AgroEcology Research Overview

Over the last 25 years, Buck Island Ranch, has developed an interdisciplinary long-term agro-ecosystem research program, focused on the complex functioning of grazing lands within the Northern Everglades, informing what is required to maintain this landscape as environmentally, economically, and socially sustainable. Our working cattle ranch serves as a research platform to employ the methods and insights of multiple disciplines, taking observational, experimental and modeling approaches to collect, analyze, and synthesize long-term data. Ultimately, our research seeks to understand how we can manage this agroecosystem to provide an array of ecosystem services, including biodiversity.

A conceptual model of the management system provides a framework for integrating research. Major external factors (solid green) and internal transfers among physical/biological systems (black) drive three ecosystem services of public significance (red).

Within this framework, our research is currently focused on the following areas:

  1. Synergistic effects of fire and grazing on wetland ecosystems
  2. Long-term ecological responses to season of fire and nutrient addition in semi-native grasslands
  3. Assessing the effectiveness of wetland restoration on cattle ranches

Currently, we have large collaborative projects on:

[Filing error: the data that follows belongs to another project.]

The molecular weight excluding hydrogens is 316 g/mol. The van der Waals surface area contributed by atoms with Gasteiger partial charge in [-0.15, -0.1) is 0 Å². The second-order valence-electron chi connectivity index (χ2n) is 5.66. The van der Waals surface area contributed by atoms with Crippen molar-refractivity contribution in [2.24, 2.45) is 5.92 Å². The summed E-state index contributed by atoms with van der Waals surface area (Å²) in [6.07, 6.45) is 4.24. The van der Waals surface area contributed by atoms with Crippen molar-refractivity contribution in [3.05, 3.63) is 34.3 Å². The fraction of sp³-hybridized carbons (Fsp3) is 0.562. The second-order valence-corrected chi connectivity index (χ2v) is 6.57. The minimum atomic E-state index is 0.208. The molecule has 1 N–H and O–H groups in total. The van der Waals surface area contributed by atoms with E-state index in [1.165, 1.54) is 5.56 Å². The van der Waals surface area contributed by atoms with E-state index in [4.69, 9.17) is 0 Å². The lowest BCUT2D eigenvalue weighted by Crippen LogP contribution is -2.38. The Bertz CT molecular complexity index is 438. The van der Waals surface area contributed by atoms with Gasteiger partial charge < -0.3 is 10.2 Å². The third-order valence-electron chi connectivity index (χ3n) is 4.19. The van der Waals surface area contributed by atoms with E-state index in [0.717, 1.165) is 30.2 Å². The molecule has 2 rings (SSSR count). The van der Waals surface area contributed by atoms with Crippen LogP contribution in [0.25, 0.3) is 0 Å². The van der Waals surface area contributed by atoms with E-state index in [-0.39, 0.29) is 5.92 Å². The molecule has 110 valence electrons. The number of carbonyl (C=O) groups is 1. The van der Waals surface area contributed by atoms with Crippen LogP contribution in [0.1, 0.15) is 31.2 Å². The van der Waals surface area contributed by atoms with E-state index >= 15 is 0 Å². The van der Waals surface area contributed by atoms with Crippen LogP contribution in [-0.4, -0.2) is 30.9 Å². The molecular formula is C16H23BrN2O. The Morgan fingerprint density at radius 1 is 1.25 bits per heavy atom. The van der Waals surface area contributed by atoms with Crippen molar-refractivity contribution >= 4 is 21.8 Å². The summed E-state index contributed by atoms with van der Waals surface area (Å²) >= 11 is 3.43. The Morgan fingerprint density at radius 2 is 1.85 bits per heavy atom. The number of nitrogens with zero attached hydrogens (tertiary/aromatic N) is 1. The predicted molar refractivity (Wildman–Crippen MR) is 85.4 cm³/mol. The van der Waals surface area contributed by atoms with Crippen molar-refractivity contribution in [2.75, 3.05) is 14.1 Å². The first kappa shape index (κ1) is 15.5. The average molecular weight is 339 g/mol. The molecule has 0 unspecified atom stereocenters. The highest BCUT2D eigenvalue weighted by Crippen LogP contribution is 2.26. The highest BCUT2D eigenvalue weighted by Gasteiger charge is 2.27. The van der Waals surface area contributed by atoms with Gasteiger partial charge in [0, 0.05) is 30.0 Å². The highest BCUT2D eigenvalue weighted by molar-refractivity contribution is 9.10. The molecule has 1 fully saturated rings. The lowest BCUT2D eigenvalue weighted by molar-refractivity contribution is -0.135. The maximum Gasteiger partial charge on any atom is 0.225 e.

1. Source or sink? Greenhouse gas balance on Florida ranchlands (w/ Carl Bernacchi, Nuria Gomez-Casanova, Evan DeLucia, University of Illinois/USDA-ARS , and Jed Sparks, Cornell University)
  2. Evaluating trade-offs in ecosystem services in a payment for water services program in the Northern Everglades (w/Patrick Bohlen, Dave Jenkins, John Fauth, Pedro Quintana-Ascencio, University of Central Florida, and Sanjay Shukla and Greg Kiker, University of Florida)
    1. Diversity and abundance of several organisms in relation to multiple measures of wetland hydrology across different spatial scales
  3. Environmental Impacts of feral swine (w/Sam Wisely and Raoul Boughton, University of Florida)

Our environmental monitoring network provides an array of data from weather stations, groundwater, and surface water across the ranch landscape which provides a strong foundation to answer questions on climate and hydrological drivers. We have an active intern program, and interns are critical to long-term data collection. Interns are exposed to a broad array of experiences, spanning from formulating their own research questions, designing experiments, writing proposals and presenting results in a final oral presentation.